Emera first shared Emily Carroll’s horror webcomic “His Face All Red” with me several years ago. It’s an unsettling, inconclusive tale of two brothers who set out to kill a wolf that has been terrorizing their village, but nothing is what it seems. The story is a swirl of fearful trips to the forest, sloshing cheers in taverns, village gossip, paranoid insomnia, feral intentions, and inexplicably spilt blood. I wanted to create a confection that would evoke the comic’s vivid color palette and capture the flavors of bravado, fear, and death.
I’ve been mulling the flavor profile of one of my most beloved fantasy heroines– Cimorene, the princess from Patricia Wrede’s Enchanted Forest Chronicles— for quite some time. I wanted to capture the essence of Cimorene traipsing through forests, starting and stumbling upon gritty and fantastical adventures, and all with plenty of spunk and temper to spare!
Cover art is whatever (actually I quite like the front cover, so perfectly of its era as it is); this BBCF is all about the copy-writing.
Thanks to Pandemonium Books’ sale on used books for R. W. Mackelworth’s The Diabols (1969), and for one-sentence paragraphs:
Their bodies were colored lights; their voices were music. But whatever they touched was incinerated!
For a moment in time their destructive powers were limited to a small portion of Earth. Yet they were determined to burn the whole planet to a crisp.
Was there no hope for man’s survival?
As a last resort Boraston is projected into a future where the Diabols have almost won. Only a few humans remain, struggling to stay alive by holding the Diabols off with skirmishes and holding actions.
Can Boraston devise a method to destroy them?
If he succeeds, Earth can plan to save itself from the Diabols.
If he fails, Earth was doomed to become nothing more than a charred and blackened cinder in the galaxy!
It makes me unironically happy that someone was paid to write this, and that someone was paid to publish this. What a creature is man.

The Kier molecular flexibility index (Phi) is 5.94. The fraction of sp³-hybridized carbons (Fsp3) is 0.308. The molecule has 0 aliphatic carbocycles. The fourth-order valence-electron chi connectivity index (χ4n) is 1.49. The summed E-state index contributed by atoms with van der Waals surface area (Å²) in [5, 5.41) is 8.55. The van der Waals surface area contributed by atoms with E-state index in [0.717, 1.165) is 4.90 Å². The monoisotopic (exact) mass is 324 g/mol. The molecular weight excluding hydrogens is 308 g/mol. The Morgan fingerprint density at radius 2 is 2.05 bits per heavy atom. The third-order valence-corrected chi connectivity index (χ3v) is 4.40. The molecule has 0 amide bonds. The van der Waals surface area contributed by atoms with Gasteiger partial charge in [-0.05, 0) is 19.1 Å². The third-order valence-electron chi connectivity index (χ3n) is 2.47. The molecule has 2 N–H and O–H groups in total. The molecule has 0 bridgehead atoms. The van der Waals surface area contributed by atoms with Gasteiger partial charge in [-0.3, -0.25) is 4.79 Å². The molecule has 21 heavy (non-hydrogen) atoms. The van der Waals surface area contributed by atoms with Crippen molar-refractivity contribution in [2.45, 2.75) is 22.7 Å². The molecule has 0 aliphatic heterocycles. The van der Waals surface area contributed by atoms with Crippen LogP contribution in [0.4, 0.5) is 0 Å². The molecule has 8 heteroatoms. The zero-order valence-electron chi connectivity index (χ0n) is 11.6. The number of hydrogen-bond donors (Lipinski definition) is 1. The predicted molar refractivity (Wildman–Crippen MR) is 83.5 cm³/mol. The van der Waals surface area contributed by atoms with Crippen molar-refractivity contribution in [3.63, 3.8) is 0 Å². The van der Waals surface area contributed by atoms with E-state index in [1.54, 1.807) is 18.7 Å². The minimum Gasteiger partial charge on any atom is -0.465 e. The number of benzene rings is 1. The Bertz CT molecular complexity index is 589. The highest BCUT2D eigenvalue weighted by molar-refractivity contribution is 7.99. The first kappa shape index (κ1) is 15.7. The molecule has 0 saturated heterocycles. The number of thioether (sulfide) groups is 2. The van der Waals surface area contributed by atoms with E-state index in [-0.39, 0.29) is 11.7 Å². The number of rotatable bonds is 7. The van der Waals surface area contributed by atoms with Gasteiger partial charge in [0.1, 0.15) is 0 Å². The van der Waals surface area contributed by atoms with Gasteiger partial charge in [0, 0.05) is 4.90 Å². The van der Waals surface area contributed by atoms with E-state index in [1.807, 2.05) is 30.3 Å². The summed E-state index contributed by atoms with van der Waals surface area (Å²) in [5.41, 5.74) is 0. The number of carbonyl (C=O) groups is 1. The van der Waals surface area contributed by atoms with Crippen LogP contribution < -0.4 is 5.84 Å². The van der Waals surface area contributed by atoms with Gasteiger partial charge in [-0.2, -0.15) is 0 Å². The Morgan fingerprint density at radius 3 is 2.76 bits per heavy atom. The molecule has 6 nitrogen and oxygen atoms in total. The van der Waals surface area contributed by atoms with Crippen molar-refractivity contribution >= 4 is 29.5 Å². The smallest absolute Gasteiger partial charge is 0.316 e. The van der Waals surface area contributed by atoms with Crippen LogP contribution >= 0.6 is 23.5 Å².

Date read: 11.18.2012
Book from: Library. Lovecraft’s works are also available online in various archives, such as hplovecraft.com.
Last Halloween I realized I hadn’t really read any Lovecraft since high school, and set out to rectify that by picking up a couple collections from the library.
This one had a cover that I would class as “moderately metal” –
– and contained the following stories: Cool Air, The Hound, The Lurking Fear, The Terrible Old Man, The Unnamable, Beyond the Wall of Sleep, The Shadow Over Innsmouth, The White Ship, The Outsider, Herbert West – Reanimator, Arthur Jermyn, The Moon-Bog, The Temple, Dagon, From Beyond, and The Case of Charles Dexter Ward.
Assorted thoughts on some of those:
- “The Hound” – Lovecraft scholar S. T. Joshi suggests that Lovecraft deliberately, (self-)parodically overheated the language in this Gothickest of Gothic tales, wherein two Decadents struck by “devastating ennui” stray from Baudelaire and Huysmans, and into the accursed pages of the Necronomicon. Unsurprisingly, it’s long been one of my favorites. It’s so ripely morbid and hysteria-stricken. I also have a fondness for doggish ghouls, and the one summoned in this story is pretty kingly.
(Poppy Z. Brite/Billy Martin, who provided a brief foreword for this collection, turned up the decadence of “The Hound” another couple of notches in his amply homoerotic Louisana Gothic retelling “His Mouth Will Taste of Wormwood,” which I remember reading with fierce delight in high school.)
- “The Lurking Fear” boasted by far the best and most B-movie-worthy back-of-cover blurb for this collection – “An upstate New York clan degenerates into thunder-crazed mole like creatures with a taste for human flesh[!!!!!!!!!!!!]” – as well as, I think, the highest concentration of of delightfully absurd Lovecraftiness. Behold:
“With what manner of far-reaching tentacles did it prey?”
“Then, as I playfully shook him and turned him around, I felt the strangling tendrils of a cancerous horror whose roots reached into illimitable pasts and fathomless abysms of the night that broods beyond time.”
“But that fright was so mixed with wonder and alluring grotesqueness, that it was almost a pleasant sensation. Sometimes, in the throes of a nightmare when unseen powers whirl one over the roofs of strange dead cities toward the grinning chasm of Nis, it is a relief and even a delight to shriek wildly and throw oneself voluntarily along with the hideous vortex of dream-doom into whatever bottomless gulf may yawn.”
Abysms!!! Dream-doom!!!!!! That Thing about the Gryphons, too, hails from these parts.